Scotland’s first minister has called on Wednesday for a general election before Christmas amid increased possibility of polls following the British government’s pause on the EU withdrawal bill on Tuesday.
Nicola Sturgeon said she wanted an election before the festive season “but the circumstances of that have to be such that it doesn’t open the risk of a no-deal Brexit.”
“I think all responsible opposition MPs who want to see an election have a duty to make sure that that is the case,” Sturgeon told a joint news conference with her Welsh counterpart Mark Drakeford in London.
She said an extension to the Oct. 31 Brexit deadline should be “long enough to allow a general election or a referendum, or, perhaps more realistically, the former leading the latter.”
“That seems to me to be the only route out of this mess for the U.K.,” she said.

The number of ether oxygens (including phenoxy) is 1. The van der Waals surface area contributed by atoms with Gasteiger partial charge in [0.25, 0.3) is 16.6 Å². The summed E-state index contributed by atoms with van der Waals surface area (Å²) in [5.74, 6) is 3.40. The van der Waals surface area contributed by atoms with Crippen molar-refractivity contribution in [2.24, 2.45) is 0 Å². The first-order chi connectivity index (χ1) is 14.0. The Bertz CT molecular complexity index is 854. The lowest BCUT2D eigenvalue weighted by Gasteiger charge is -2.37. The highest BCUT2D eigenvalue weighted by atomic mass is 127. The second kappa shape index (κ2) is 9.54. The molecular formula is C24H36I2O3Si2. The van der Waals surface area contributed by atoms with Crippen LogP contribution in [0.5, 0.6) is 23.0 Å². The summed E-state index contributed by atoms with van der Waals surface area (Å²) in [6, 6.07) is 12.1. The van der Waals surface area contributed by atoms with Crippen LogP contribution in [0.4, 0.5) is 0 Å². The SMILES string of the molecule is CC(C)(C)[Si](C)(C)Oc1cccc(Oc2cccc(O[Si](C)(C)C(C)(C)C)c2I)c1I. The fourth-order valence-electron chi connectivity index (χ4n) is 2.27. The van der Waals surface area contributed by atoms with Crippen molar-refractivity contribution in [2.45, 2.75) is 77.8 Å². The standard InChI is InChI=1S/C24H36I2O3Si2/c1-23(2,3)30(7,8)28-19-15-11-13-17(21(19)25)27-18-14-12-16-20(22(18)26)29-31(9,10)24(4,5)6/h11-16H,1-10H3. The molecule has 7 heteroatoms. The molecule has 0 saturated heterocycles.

Drakeford, for his part, said he also wants a general election but he does not think that “a position of complete clarity” has been reached yet.
Sturgeon reiterated her wish to push for a new independence referendum in Scotland as the country voted to remain in the EU in 2016.
“For the longer term, in order for Scotland never to find itself in this position again — facing a future we have not chosen — yes I do believe we have to make the choice to be an independent country.”
The press conference came after British Prime Minister Boris Johnson failed to receive the support of the House of Commons to fast-track the EU Withdrawal Agreement Bill on Tuesday despite the bill passed the first legislative stage in a separate vote earlier.
Johnson previously said that he could call for elections if the U.K. could not leave the EU on Oct. 31 — a promise he has repeated since he took office.
The EU officials Tuesday said they advised the EU27 to agree on an extension.
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